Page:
When the first Benihana opened in 1964, Japanese cuisine was unknown to the United States and the idea of having a chef prepare a meal at your table was completely unheard of. Blending exotic Japanese dishes with a dazzling chef performance may have been a radical idea, but it was the recipe for success at Benihana. More than 100,000,000 meals have been served since 1964.
By bringing Japanese food into the mainstream and pioneering its "eatertainment" style of presentation, Benihana has also paved the way in America for the popularity of other Japanese cooking styles and food products. Sushi is now a favorite all over the U.S. and soy sauce has become a staple in numerous American kitchens, all thanks to Benihana.
This incredible American success story really had its roots in Japan right after the war. At that time, Yunosuke Aoki, (Yoo-OOH-No-Soo-Kay Ah-OH-Kee), a samurai descendant and a popular Japanese entertainer together with his wife Katsu (KAHT-Soo), opened a small coffee shop in Tokyo. A red safflower, found in the neighborhood streets gave the Aoki's the inspiration for the restaurant's name - Benihana - which in Japanese means "red flower."
Aoki’s eldest son, Hiroaki (HE-ROH-AH-Kee) arrived in the United States in 1960 and adopted a more “American” name. Rocky Aoki set off to have his dream become reality. He worked seven days a week selling ice cream in New York City and studied restaurant management at night. Through saving and borrowing, Rocky scraped together enough money to finance his first four-table restaurant on New York's W. 56th St.
As they worked within the authentic Japanese farmhouse interior, the Benihana dining concept gradually came into focus. Food would be prepared right at the table "teppan-yaki" style (Teppan meaning "steel grill" and yaki meaning "broiled") with dazzling effects by highly trained chefs. Rocky also believed that because the restaurant was near Broadway, the showmanship of the chefs was extremely important. Beef, chicken and shrimp would be the stars of the menu, all prepared "hibachi-style" (an American-style term for "teppan-yaki" cooking). Guests at the communal tables would place their orders with the chef and watch in amazement as these items were sliced and diced, and flipped into the air. The timing in cooking was critical. These different ingredients had to be ready to serve onto the guests' plates simultaneously.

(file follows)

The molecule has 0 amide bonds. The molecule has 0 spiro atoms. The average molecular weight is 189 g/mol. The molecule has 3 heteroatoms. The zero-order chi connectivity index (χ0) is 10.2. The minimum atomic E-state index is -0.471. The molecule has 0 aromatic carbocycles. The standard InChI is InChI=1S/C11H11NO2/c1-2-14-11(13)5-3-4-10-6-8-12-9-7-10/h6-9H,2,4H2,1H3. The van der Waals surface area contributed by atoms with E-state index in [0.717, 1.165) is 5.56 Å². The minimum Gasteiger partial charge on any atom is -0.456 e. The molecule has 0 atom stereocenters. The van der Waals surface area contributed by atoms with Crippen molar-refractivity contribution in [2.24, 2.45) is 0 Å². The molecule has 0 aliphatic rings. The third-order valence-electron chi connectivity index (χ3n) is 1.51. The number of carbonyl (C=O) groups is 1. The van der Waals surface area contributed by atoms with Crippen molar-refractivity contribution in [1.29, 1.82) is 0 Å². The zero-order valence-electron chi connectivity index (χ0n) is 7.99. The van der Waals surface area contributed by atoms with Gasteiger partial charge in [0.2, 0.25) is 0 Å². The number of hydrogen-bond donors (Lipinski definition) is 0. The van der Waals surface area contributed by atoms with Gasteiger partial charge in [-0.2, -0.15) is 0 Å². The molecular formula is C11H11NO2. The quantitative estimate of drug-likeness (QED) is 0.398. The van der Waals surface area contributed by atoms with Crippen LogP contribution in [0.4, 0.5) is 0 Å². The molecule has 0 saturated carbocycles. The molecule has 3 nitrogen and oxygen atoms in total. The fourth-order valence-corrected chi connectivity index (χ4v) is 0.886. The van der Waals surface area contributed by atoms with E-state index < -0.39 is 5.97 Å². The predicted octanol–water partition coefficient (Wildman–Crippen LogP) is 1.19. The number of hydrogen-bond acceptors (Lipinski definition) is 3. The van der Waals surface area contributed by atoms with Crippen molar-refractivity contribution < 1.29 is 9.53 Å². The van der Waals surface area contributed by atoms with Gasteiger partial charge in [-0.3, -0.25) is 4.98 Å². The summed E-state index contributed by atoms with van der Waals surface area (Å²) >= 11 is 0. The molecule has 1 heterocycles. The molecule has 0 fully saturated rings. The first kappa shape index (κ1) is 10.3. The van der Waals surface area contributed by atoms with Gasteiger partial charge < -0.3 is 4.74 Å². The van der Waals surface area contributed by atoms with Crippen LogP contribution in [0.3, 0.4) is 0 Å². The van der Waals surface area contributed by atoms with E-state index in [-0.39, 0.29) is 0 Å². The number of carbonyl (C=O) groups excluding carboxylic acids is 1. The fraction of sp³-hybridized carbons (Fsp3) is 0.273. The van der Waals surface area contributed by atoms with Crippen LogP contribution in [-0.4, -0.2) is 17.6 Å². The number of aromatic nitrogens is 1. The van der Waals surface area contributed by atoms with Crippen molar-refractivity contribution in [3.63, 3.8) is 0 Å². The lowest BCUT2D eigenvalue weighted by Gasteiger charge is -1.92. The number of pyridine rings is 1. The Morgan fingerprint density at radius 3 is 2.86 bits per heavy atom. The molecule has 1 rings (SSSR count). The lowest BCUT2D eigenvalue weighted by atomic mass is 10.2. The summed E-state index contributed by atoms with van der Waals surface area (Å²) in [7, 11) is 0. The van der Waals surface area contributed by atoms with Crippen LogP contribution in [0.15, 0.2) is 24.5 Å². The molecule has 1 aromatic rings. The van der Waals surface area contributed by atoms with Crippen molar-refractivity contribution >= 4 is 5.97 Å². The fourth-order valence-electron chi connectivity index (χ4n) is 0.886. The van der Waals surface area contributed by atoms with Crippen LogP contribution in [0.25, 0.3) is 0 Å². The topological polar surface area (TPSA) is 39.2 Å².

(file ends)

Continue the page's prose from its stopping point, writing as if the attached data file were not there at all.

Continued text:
In 1964, after all the preparation and planning, Benihana of Tokyo was only serving one or two customers a day. Aoki family members moonlighted at other restaurants just to pay the bills. But, six months after the restaurant opened, an enthusiastic review by Clementine Paddleford, legendary restaurant critic of the New York Herald-Tribune reversed the trend for good. New Yorkers flocked to the four-table Benihana and Rocky Aoki suddenly found himself in the position of having to turn dining guests away.Certificate:
Common Stock, issued in the 1980’sPrinter: Security-Columbian / United States Bank Note Company Dimensions:
8” (h) x 12” (w)State: DE-Delaware Subject Matter: Restaurants and Fast Food Vignette Topic(s): Company Logo Featured
| Stylized Modern Condition:
Vertical fold lines, punch hole and stamp cancels in signature areas and body, and stray staple holes and markings.